Managing Trader Performance and the benefits of holidays

October 20, 2015



Hello traders,

I’m back from a couple of weeks away from my desk and the markets. I’ve been lucky enough to enjoy some late winter sun in Majorca.

Whilst many of you know that trading can be a lonesome endeavour it can also be an all-consuming one as well. It’s very easy to get drawn into the markets to the exclusion of everything else. (I know I’ve done it many times.)

It’s also true that trading can be a very draining experience – especially for intra-day traders. Even if you don’t take a trade you have a day of sitting on the edge of your seat waiting for your set-up. That in itself takes its toll (before we even get into managing trades, losses and clusters etc).  With that in mind I have 3 points to make for all traders:

  1. Holidays / mini-breaks

It’s with that in mind that I advocate that traders should have breaks scheduled in their diary. For those engaged in intensive intra-day trading there should be long weekends pencilled in every 4-6 weeks. There should also be a one-week down period pencilled in for every quarter. There should also be at least one complete 2 week break pencilled in for every 6-12 months.

All of those guidelines are to help a trader manage themselves – to help keep them performing well and avoid burnout. Remember trading is a performance activity so you want to be in a good space to be able to deliver consistent performance. You owe it to yourself (and your clients if you’re a money-manager) to operate at your best. This is about managing yourself for the next 5-10 years – not about trying to have one great trading month.

2. Unplug yourself

Furthermore what I can also heartily recommend (from recent experience) is to completely unplug from everything and everyone. By that I means completely closing down shop; no emails, no internet, no work calls, no work related reading etc etc. During my recent sojourn once I had told everyone I’d arrived safe and sound all my electronic devices went into the safe and stayed there. No checking Facebook or WhatsApp, no texting people or answering emails. Just completely unplugged. I also didn’t watch any TV or read any papers. Nor did I read any trading books or journals either. Just a complete break-away for a short period of time. And you know what? It was bliss.

In the distant past I have tried to multi-task and tried to work and holiday at the same time (try marching to the top of Bray Hill in Cornwall at 6 am to try to get an internet connection on your laptop so you can phone/place your orders) or have let the final portions of major trades to run whilst I’ve gone on holiday (there’s a target and a stop-loss in place. What can go wrong? I’ll tell you what can go wrong: North Korea delivering an unexpected nuclear weapon test….when you’re short USDJPY! That’s what can go wrong).

3. Your skills are perishable

After a long and happy break its easy to return to your desk feeling refresh and rejuvenated (which in itself probably tells you that the break was long over-due!) What you do have to watch for is that your refreshed self doesn’t wander towards euphoria and over-confidence. These are never positive states from which to trade from.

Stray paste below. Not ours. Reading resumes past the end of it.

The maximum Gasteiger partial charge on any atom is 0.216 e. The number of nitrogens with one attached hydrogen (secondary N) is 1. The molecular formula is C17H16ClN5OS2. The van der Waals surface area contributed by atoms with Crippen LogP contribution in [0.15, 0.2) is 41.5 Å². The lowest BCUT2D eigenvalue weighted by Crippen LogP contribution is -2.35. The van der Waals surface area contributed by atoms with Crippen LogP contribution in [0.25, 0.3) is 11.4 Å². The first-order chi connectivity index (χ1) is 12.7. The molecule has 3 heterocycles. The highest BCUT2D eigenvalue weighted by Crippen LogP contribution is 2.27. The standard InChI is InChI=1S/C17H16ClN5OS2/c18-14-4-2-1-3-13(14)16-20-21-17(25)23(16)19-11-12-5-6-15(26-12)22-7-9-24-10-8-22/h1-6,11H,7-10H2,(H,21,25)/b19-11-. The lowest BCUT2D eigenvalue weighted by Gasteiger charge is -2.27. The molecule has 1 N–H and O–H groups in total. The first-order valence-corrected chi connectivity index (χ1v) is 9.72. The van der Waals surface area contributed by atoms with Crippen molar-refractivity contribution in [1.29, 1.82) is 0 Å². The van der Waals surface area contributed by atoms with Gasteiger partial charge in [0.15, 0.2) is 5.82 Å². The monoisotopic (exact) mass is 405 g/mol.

You have to remember that your trading skills are perishable (especially intra-day traders) and that when you take a break those skills will have degraded. You should not be flinging yourself back into your trading with size and intensity on your first day back.

You don’t see Fighter Pilots engaged in complex dog-fights on their first day back at work. Nor would you see Lewis Hamilton expect to just jump into his F1 car and deliver a searing lap on his first day back. Nor would you expect the same from Usain Bolt or any other major performers, regardless of their field. And yet I see and hear of traders coming back into the market trading at the same size and intensity as before their break and struggling.  There is no need to do this to yourself. Spend your first day or two working yourself back into a good routine and if you do trade it should be at small size until you’re back into the rhythm of the market.

It takes a few days to get back into the speed of work (as can be proven by my sending this blog post out only half-written with a fat-finger mistake. Clearly I’m still in holiday-mode! Though sooner a blog post be the result of my fat-finger rather than a bad trade!)

So take a look and see what if any breaks / holidays you have lined up in your diary. If there are none, then get planning. Here’s a simple and top-tip trader performance tip. If you’ve lost the appetite for filling in your trade journal, or your trading discipline has been sloppy – that’s probably a good sign that you need a break!

Trade well!


About FXTraderPaul

A professional Trader and Coach, FXTraderPaul blogs about his adventures from the front-lines of FX Trading. A Trader and educator who can walk the walk as opposed to merely talk the talk!

View all posts by FXTraderPaul


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